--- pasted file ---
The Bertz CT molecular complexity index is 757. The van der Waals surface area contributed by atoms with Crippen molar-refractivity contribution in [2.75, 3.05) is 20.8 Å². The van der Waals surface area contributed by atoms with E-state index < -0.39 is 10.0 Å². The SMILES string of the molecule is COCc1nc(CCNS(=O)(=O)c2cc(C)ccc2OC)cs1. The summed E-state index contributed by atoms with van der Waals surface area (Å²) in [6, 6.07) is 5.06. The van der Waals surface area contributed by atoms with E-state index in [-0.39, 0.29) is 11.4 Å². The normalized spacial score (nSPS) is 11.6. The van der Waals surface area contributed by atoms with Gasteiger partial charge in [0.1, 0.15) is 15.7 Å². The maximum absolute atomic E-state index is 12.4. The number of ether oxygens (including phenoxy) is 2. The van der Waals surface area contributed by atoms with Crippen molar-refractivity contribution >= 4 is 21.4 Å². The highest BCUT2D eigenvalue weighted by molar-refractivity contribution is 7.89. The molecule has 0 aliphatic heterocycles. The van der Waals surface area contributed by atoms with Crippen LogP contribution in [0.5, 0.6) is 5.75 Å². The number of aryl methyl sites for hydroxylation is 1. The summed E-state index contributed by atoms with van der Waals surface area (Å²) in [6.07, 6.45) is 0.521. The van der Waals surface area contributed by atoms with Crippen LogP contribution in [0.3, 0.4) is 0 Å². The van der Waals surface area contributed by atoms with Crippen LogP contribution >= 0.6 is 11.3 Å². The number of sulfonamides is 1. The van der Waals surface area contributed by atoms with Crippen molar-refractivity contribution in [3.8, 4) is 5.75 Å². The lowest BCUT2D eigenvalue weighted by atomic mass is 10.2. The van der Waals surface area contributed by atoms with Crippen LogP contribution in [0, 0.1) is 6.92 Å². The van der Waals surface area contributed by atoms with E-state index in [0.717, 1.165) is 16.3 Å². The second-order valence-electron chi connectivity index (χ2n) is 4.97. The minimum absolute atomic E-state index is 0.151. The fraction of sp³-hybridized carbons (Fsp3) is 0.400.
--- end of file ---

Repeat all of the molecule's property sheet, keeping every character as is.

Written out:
The Bertz CT molecular complexity index is 757. The van der Waals surface area contributed by atoms with Crippen molar-refractivity contribution in [2.75, 3.05) is 20.8 Å². The van der Waals surface area contributed by atoms with E-state index < -0.39 is 10.0 Å². The SMILES string of the molecule is COCc1nc(CCNS(=O)(=O)c2cc(C)ccc2OC)cs1. The summed E-state index contributed by atoms with van der Waals surface area (Å²) in [6, 6.07) is 5.06. The van der Waals surface area contributed by atoms with E-state index in [-0.39, 0.29) is 11.4 Å². The normalized spacial score (nSPS) is 11.6. The van der Waals surface area contributed by atoms with Gasteiger partial charge in [0.1, 0.15) is 15.7 Å². The maximum absolute atomic E-state index is 12.4. The number of ether oxygens (including phenoxy) is 2. The van der Waals surface area contributed by atoms with Crippen molar-refractivity contribution >= 4 is 21.4 Å². The highest BCUT2D eigenvalue weighted by molar-refractivity contribution is 7.89. The molecule has 0 aliphatic heterocycles. The van der Waals surface area contributed by atoms with Crippen LogP contribution in [0.5, 0.6) is 5.75 Å². The number of aryl methyl sites for hydroxylation is 1. The summed E-state index contributed by atoms with van der Waals surface area (Å²) in [6.07, 6.45) is 0.521. The van der Waals surface area contributed by atoms with Crippen LogP contribution in [0.3, 0.4) is 0 Å². The van der Waals surface area contributed by atoms with Crippen LogP contribution >= 0.6 is 11.3 Å². The number of sulfonamides is 1. The van der Waals surface area contributed by atoms with Crippen molar-refractivity contribution in [3.8, 4) is 5.75 Å². The lowest BCUT2D eigenvalue weighted by atomic mass is 10.2. The van der Waals surface area contributed by atoms with Crippen LogP contribution in [0, 0.1) is 6.92 Å². The van der Waals surface area contributed by atoms with E-state index in [0.717, 1.165) is 16.3 Å². The second-order valence-electron chi connectivity index (χ2n) is 4.97. The minimum absolute atomic E-state index is 0.151. The fraction of sp³-hybridized carbons (Fsp3) is 0.400.